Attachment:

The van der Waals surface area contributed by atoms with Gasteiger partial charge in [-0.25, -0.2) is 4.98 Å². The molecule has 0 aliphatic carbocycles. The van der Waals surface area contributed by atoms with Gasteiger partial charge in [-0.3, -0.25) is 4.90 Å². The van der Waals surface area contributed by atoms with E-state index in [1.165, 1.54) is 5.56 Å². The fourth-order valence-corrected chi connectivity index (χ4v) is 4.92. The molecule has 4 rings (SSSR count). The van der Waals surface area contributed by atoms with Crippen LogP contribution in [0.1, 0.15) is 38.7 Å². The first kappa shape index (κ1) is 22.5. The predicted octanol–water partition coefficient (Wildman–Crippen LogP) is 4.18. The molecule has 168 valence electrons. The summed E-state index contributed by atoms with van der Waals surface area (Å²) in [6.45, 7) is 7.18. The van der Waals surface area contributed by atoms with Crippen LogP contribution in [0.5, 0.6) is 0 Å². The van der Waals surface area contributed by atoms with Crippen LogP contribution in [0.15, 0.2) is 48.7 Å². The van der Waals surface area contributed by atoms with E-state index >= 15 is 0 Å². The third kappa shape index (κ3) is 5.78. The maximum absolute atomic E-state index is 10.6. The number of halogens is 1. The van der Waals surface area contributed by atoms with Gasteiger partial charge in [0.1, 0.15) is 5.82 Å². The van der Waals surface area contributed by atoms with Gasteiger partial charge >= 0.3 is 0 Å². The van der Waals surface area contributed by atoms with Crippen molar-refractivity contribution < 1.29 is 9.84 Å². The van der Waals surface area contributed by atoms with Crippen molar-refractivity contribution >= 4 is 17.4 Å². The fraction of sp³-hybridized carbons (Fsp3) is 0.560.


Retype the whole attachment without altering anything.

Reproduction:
The van der Waals surface area contributed by atoms with Gasteiger partial charge in [-0.25, -0.2) is 4.98 Å². The molecule has 0 aliphatic carbocycles. The van der Waals surface area contributed by atoms with Gasteiger partial charge in [-0.3, -0.25) is 4.90 Å². The van der Waals surface area contributed by atoms with E-state index in [1.165, 1.54) is 5.56 Å². The fourth-order valence-corrected chi connectivity index (χ4v) is 4.92. The molecule has 4 rings (SSSR count). The van der Waals surface area contributed by atoms with Crippen LogP contribution in [0.1, 0.15) is 38.7 Å². The first kappa shape index (κ1) is 22.5. The predicted octanol–water partition coefficient (Wildman–Crippen LogP) is 4.18. The molecule has 168 valence electrons. The summed E-state index contributed by atoms with van der Waals surface area (Å²) in [6.45, 7) is 7.18. The van der Waals surface area contributed by atoms with Crippen LogP contribution in [0.5, 0.6) is 0 Å². The van der Waals surface area contributed by atoms with Crippen LogP contribution in [0.15, 0.2) is 48.7 Å². The van der Waals surface area contributed by atoms with E-state index >= 15 is 0 Å². The third kappa shape index (κ3) is 5.78. The maximum absolute atomic E-state index is 10.6. The number of halogens is 1. The van der Waals surface area contributed by atoms with Gasteiger partial charge in [0.1, 0.15) is 5.82 Å². The van der Waals surface area contributed by atoms with Gasteiger partial charge >= 0.3 is 0 Å². The van der Waals surface area contributed by atoms with Crippen molar-refractivity contribution < 1.29 is 9.84 Å². The van der Waals surface area contributed by atoms with Crippen molar-refractivity contribution >= 4 is 17.4 Å². The fraction of sp³-hybridized carbons (Fsp3) is 0.560.